Taking Course in the Craft and Commerce of Cinema
I have given many talks on film theory and application. Some were successful, some not so much. But the one talk that got everybody going, that created interest and that generated genuine interest from the audience, was the talk on the craft and commerce of cinema. Here is what I said in that lecture:
The subject of film study is fascinating to me because it covers a lot of material, but perhaps most importantly it is the most difficult subject to cover in any academic course. It is more like the study of wine. You might have all the answers to every question, but you still cannot be precise if you take one small piece out of the whole basket.
But this is not the problem with film studies. In fact the subject of the film is very simple. You just need to know how to take one small piece and interpret it in a specific way. To take one piece and interpret it properly is the essence of film studies. This is not as difficult as you may think.
For example, you can take a talk about the psychology of film and interpret it in a way that will help you predict which films will sell well and which will fail at the box office. Or you can take a talk about plot structure and interpret it as teaching you how to effectively structure a movie. Or you can take a talk about the technical aspects of camera work and talk about the visual language of films. As long as you can take one small piece of information and change it to fit into the rest of the course you will do OK. You don’t have to know everything and you don’t have to talk about everything, but if you take one tiny piece and turn it into the crux of your argument you can make substantial progress.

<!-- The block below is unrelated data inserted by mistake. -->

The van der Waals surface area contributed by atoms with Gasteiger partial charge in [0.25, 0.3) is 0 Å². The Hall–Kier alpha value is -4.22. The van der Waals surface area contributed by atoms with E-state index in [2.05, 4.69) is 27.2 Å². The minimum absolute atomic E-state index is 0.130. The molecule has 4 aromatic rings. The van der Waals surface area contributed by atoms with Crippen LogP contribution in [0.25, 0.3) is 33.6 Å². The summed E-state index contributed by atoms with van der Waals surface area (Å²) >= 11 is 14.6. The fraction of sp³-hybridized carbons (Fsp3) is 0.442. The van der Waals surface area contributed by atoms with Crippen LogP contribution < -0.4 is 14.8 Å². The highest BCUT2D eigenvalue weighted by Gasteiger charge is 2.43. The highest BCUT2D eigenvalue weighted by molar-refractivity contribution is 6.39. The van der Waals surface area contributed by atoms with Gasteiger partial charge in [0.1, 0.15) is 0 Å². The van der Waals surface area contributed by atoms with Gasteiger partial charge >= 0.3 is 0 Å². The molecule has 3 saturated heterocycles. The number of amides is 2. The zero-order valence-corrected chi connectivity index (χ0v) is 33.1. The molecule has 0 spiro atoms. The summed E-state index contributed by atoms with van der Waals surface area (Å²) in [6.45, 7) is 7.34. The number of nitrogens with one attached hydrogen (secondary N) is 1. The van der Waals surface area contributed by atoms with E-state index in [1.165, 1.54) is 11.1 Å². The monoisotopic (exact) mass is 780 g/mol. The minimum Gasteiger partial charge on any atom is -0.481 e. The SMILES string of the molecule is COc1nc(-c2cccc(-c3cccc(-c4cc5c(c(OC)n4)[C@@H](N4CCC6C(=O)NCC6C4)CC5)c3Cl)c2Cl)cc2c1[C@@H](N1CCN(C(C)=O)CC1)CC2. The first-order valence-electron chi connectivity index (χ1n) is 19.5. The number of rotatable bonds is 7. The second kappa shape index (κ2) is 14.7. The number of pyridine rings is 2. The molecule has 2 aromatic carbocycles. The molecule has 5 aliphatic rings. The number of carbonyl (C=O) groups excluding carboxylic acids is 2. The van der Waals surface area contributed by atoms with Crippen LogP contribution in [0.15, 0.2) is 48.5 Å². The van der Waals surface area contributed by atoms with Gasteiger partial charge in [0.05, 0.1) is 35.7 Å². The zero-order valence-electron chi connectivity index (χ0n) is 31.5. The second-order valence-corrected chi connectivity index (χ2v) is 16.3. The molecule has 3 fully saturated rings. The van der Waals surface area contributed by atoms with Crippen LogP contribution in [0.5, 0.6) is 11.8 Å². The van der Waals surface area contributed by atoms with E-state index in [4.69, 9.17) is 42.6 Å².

And this is the beauty of this subject. As long as you are careful and you’re clear about what you want to talk about you can pretty much take any small piece of information and turn it into a focal point of your course. After all, what’s the point of studying art if you never put it in the context of other art? You can take my the craft and commerce of cinema and talk about it, but you cannot take the subject and then say, OK, let’s apply this to these examples so we can all understand the way the film was made. This is true with all subjects and I’m always amazed when I see students talking about the subject matter in this way when they could easily take that information and put it in their own context in their own paintings or even in their own photography.
So I love this subject because it gives you so many chances to express your own understanding of the subject matter. If you take my the craft and commerce of cinema course you can talk about the long battles between directors and studio executives over which scene should be shot first (which is interesting because sometimes it’s just shot before the others and they fight over it). You can take my the craft and commerce of cinema and talk about the logistical difficulties behind shooting certain scenes. And you can take my the craft and commerce of cinema and talk about the technical aspects of shooting a particular movie.
You can take my the craft and commerce of cinema and talk about the complicated relationships between actors and director, producers and studio executives, the behind-the-scenes politics at work in Hollywood. Or you can take my the craft and commerce of cinema and talk about the financial rewards that come with producing a successful movie. The possibilities are endless, I love talking about these subjects because they are so different and yet intrinsically connected to each other.